Small Stones

The result of amalgamating two pages. January and July 2011

Too close for comfort
Watch rioting on TV, grateful I am nowhere near. Arrive at work next day to find front door smashed.

Hangnail gone bad. The throbbing in my thumb reminds me I am not dead.

Good Morning
The single grunt that passes for greetings in a Monday morning office.

Heaving chest and tight throat. Immediately awake and struggling. Midnight fear of drowning.

Broad beans signal their ripeness by drooping on the plant.

Cars wink at me as the slowing line of traffic reveals so many broken brake lights.

The wood grain in the panelled door makes wolves' faces stare at me.

Podding peas.

Pop. Zip. And the sharp taste of summer green. 
Some peas won't make it to the pan.

Knotted dough, crusted with sea salt crystals, sparkling like giants' engagement rings in the bakery window.

The results of a challenge to write something every day in January 2011. The idea is to concentrate, just for a while, then record what you've experienced.
January 1
The new year burst to life with fireworks, a celestial garden spread across the night sky. Blossoms of fire with petals of flame sprang up; chrysanthemums, daisies and tall, waving grasses of light, which faded faster than true blooms. An after image burned on my eyes preserved them for a few seconds, then was gone. The year was abandoned to the darkness of January. 
January 2
This morning I looked up and saw a piece of blue sky peeping through a tear in the blanket of grey-striped cloud. It was a pale, baby blue shade with a light, pearlescent shimmer and was far too small to make a sailor a pair of trousers (as my father used to say) but it was there. A tiny reminder that winter does not last forever.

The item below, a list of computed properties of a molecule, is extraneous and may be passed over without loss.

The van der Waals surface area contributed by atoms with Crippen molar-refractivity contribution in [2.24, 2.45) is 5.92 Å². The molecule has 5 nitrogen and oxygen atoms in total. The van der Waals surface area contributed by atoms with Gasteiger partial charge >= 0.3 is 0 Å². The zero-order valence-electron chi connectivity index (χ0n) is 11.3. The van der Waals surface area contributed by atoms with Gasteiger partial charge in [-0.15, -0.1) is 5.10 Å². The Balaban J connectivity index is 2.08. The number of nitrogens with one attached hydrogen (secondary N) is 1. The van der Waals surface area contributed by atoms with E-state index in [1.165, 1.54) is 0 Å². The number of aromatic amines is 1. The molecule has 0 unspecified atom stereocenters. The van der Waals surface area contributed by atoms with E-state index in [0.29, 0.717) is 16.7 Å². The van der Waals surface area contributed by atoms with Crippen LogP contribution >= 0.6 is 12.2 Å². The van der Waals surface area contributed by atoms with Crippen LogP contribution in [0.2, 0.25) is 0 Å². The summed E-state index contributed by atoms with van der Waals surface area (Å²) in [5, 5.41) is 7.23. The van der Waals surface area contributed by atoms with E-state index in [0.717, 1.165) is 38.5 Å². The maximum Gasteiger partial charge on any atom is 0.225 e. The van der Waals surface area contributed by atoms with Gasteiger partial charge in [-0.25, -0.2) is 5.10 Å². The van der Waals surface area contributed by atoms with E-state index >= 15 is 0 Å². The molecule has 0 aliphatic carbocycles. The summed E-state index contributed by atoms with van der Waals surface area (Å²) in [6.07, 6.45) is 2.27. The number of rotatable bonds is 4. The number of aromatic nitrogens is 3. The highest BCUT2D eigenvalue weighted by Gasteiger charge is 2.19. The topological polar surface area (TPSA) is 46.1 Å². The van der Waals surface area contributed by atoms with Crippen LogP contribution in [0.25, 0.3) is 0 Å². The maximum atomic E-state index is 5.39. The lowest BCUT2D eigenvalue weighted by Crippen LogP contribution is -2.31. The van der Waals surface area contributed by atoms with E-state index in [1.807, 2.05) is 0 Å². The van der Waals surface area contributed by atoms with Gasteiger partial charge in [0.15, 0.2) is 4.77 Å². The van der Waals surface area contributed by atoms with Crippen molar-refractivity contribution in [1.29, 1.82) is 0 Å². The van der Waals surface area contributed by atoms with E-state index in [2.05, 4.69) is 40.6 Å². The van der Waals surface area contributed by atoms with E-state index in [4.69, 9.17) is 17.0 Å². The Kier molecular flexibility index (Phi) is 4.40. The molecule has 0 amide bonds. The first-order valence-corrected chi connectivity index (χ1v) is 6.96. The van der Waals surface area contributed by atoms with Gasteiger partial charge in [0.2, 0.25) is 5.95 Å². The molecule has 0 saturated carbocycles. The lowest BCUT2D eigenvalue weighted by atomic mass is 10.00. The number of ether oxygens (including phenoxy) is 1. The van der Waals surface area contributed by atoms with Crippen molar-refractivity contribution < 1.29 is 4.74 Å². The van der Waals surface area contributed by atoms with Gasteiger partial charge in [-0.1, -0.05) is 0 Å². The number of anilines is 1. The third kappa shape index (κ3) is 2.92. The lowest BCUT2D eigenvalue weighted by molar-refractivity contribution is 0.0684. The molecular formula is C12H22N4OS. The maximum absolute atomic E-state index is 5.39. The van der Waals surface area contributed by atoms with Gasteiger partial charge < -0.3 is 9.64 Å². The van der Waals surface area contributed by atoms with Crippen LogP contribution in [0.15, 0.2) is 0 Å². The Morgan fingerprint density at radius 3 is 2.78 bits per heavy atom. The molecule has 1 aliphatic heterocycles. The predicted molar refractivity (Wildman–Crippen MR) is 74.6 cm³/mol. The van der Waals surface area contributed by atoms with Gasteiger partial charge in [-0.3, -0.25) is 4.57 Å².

January 3
The cat curled up on the sofa. A black question mark against the cushions.
January 4
No voices.
I am surrounded by an apparent silence that actually consists of white noise: the rush and slight rumble of the air conditioning system, a gentle tapping of fingers on cushioned keyboards, and two floors down, outside, there is an occasional thunk of a car door as someone gives up and goes home.
First day back at work.
January 5

                                                                      electric eel
                                                                              of headlamps
                                                                                    rush hour

January 6
With a spill of glass beads and the chinkling of a teaspoon in a china cup, two hesitant birds began the dawn chorus.
January 7
Heat flows from the china to my hands, infusing comfort as it spreads. Sharp, green assaults my nose, high inside my nostrils. I sip, and a darker green washes my tongue, cascading sweetness then leaving a gently bitter after taste. The scent of jasmine rises on steam and I inhale gratefully. The cup that cheers.
January 8
Sliver of light on a chaffinch sky.
January 9
Evidence of sad lives, cheap, empty bottles litter the graveyard like abandoned corpses, too poor for a proper burial.
January 10
Sudden chest pains in the night. We both think the same but avoid using the words on the drive to hospital, trying not to tempt fate. The journey seems longer in the frost-chilled darkness and we are unfamiliar with the new ward lay-outs. We find A&E and soon there are tests and needles and wires and hushed conversations and a very long wait.

It is not what we feared. The relief is almost as painful as the complaint.
January 11
The jeweller’s shop (where I was selling) was a symphony of taste, an exercise in understated furnishing, and cleverly designed to make rich people feel at home, with its stylish black backgrounds, gleaming glass cases and subtle, angled lighting that showed off the diamonds perfectly and emphasised their sparkle; the charity shop, on the other hand, (where I was buying) was a jumble of items that were thrown together anyhow, no colour co-ordination, no themes, no organisation, and all illuminated by bare bulbs overhead, that could not be directed to glint off the beaded bracelets on the shelf, no matter how hard you tried.